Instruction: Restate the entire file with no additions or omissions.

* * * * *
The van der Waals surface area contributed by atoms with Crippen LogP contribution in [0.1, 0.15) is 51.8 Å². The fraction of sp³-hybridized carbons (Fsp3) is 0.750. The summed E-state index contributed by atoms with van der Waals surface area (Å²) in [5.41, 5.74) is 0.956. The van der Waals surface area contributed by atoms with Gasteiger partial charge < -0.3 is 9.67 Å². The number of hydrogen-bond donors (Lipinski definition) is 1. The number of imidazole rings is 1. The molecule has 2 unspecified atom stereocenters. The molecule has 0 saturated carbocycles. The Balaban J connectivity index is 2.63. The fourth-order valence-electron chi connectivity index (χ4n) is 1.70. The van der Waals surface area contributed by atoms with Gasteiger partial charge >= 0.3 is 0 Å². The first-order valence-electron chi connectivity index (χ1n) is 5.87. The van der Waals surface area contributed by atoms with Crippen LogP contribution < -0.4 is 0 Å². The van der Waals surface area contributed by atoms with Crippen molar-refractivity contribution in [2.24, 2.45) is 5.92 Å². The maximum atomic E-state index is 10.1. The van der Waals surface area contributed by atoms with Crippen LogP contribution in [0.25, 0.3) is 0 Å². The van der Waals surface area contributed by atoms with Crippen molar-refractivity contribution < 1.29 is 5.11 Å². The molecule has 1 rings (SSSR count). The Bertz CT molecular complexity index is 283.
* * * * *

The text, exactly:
The van der Waals surface area contributed by atoms with Crippen LogP contribution in [0.1, 0.15) is 51.8 Å². The fraction of sp³-hybridized carbons (Fsp3) is 0.750. The summed E-state index contributed by atoms with van der Waals surface area (Å²) in [5.41, 5.74) is 0.956. The van der Waals surface area contributed by atoms with Gasteiger partial charge < -0.3 is 9.67 Å². The number of hydrogen-bond donors (Lipinski definition) is 1. The number of imidazole rings is 1. The molecule has 2 unspecified atom stereocenters. The molecule has 0 saturated carbocycles. The Balaban J connectivity index is 2.63. The fourth-order valence-electron chi connectivity index (χ4n) is 1.70. The van der Waals surface area contributed by atoms with Gasteiger partial charge >= 0.3 is 0 Å². The first-order valence-electron chi connectivity index (χ1n) is 5.87. The van der Waals surface area contributed by atoms with Crippen LogP contribution < -0.4 is 0 Å². The van der Waals surface area contributed by atoms with Crippen molar-refractivity contribution in [2.24, 2.45) is 5.92 Å². The maximum atomic E-state index is 10.1. The van der Waals surface area contributed by atoms with Crippen LogP contribution in [0.25, 0.3) is 0 Å². The van der Waals surface area contributed by atoms with Crippen molar-refractivity contribution < 1.29 is 5.11 Å². The molecule has 1 rings (SSSR count). The Bertz CT molecular complexity index is 283.